The Democrats hope so. He's James (Bruzzy) Willders, the once-disenchanted bluecollar Democrat from Baltimore who starred in a 1980 Republican television endorsement of Ronald Reagan.
Now, he has returned to the fold, appearing in what could be called "Bruzzy II." Looking hardly older but trying to sound a lot wiser, he takes it all back right before your eyes in a 30-second television spot being aired this fall by the Democratic National Committee.
"Remember me?" says the 34-year-old worker, in what could be the beginning line for an American Express advertisement by, say, William E. Miller, Barry Goldwater's 1964 GOP vice-presidential running mate.
"In 1980, the Republicans paid me to go on television because they promised us they would make things better and I believed them. Well," he goes on, in the spot filmed at a just-closed foundry in northwest Baltimore, "since they've been in control, unemployment is the highest since the Great Depression and businesses are closing down every day.
"Millions of Americans are without jobs and we've got to do something," says the slightly built bachelor, picking up a dusty hardhat for effect and then dropping it in disgust. "I'm a Democrat, but I voted Republican once -- and it's a mistake I'll never make again.
Now comes the kicker, with Bruzzy pointing his finger right at you: "And, I didn't get paid to say this."
The Republicans discovered Bruzzy Willders among the Maryland unemployment rolls, and they paid him a total of $3,400, including residuals, for the television spot, plus another $310 for a radio ad a year later endorsing Ronald Reagan's tax program. But then their newfound star jumped off the bandwagon.
It wasn't just that the Republicans didn't invite him to the inaugural or help him get a postal job, as he says they promised. Or even that they had made him shave his beard for the TV advertisement, an act he repeated for the Democrats.
"It was just the unemployment situation," said Willder, who now works nights as a $5.75-an-hour assistant foreman at a plastic bottle cap plant. "I'd say about 90 percent of my friends are out of work, laid off or looking for a job."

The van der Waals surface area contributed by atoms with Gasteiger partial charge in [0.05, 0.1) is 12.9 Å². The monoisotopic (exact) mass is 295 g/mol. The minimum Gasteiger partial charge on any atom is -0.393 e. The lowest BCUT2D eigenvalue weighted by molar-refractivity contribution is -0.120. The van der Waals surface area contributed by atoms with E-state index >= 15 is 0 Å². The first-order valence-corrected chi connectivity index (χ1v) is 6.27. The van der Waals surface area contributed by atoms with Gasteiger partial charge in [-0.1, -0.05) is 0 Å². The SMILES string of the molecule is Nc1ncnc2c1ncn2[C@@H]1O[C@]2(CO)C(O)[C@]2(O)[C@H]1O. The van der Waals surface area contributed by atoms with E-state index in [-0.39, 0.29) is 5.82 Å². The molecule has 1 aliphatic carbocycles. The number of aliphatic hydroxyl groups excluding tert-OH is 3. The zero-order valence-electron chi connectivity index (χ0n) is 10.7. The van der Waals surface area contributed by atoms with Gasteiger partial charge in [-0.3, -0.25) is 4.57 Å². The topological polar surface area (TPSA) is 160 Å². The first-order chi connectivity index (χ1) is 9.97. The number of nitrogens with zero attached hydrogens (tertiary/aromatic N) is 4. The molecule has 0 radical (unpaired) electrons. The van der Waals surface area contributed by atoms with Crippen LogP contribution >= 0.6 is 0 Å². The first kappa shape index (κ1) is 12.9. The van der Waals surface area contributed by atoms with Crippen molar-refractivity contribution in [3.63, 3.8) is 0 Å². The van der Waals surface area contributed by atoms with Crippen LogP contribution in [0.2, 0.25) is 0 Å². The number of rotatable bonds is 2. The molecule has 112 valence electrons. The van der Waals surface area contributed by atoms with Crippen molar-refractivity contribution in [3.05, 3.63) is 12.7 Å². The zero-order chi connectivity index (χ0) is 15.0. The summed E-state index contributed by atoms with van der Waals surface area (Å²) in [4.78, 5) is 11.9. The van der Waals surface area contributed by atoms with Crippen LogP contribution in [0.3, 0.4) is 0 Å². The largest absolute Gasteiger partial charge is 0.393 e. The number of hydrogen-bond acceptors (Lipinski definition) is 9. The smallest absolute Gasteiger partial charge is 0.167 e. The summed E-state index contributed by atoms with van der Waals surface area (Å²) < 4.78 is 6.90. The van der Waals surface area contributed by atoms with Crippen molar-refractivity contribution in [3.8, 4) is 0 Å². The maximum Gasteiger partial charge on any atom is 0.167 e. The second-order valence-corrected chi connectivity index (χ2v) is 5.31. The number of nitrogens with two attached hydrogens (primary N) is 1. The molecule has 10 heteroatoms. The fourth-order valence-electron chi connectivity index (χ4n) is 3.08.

Jimmy Carter, he said, "wasn't really doing the job, and everyone wanted a change. Now, I have people coming up to me and saying, 'Man, it's really rough out there.' They say, 'When's Reagan gonna get us out of this?' One guy said, 'Look what your boy did to us.' I said, 'He's not my boy.' "
Robert Hirschfeld, the Democrats' radio and television director, read about his disaffection in The Washington Post this spring and asked him for a remake. Willders willingly went along with the request. The spot was filmed Sept. 2.
Rich Galen, press secretary to the National Republican Congressional Campaign Committee, producers of the 1980 ad, said yesterday: "I guess actors are allowed to play different roles. They have him saying what the Democrat Party would have him believe, that everything bad started 17-18 months ago. Obviously, that's not the case."
On Wednesday, the Democrats paid his roundtrip bus fare to Washington so Bruzzy could view the videotapes and meet a family hero, Sen. Edward M. Kennedy (D-Mass.). While waiting to film the 1980 ad, he had asked his Republican escort to take him to the Democratic senator's office. "He said, 'I don't think that would look too good. You're with us,' " Bruzzy recalled.
Since his public turnabout, the fleeting fame that came to Willders with his first appearance has returned. Radio reporters from as far away as Wisconsin and Oregon have phoned, and network camera crews and representatives of local and national newspapers have found him.
Philosophical about his future, Bruzzy says he's not hankering for any more television roles, even paying ones. "The money's good, but all the anguish and stress you go through, I'd rather not be confronted with that," he said. "But if I got a chance to go to Hollywood and make a movie, I might consider that. You never know."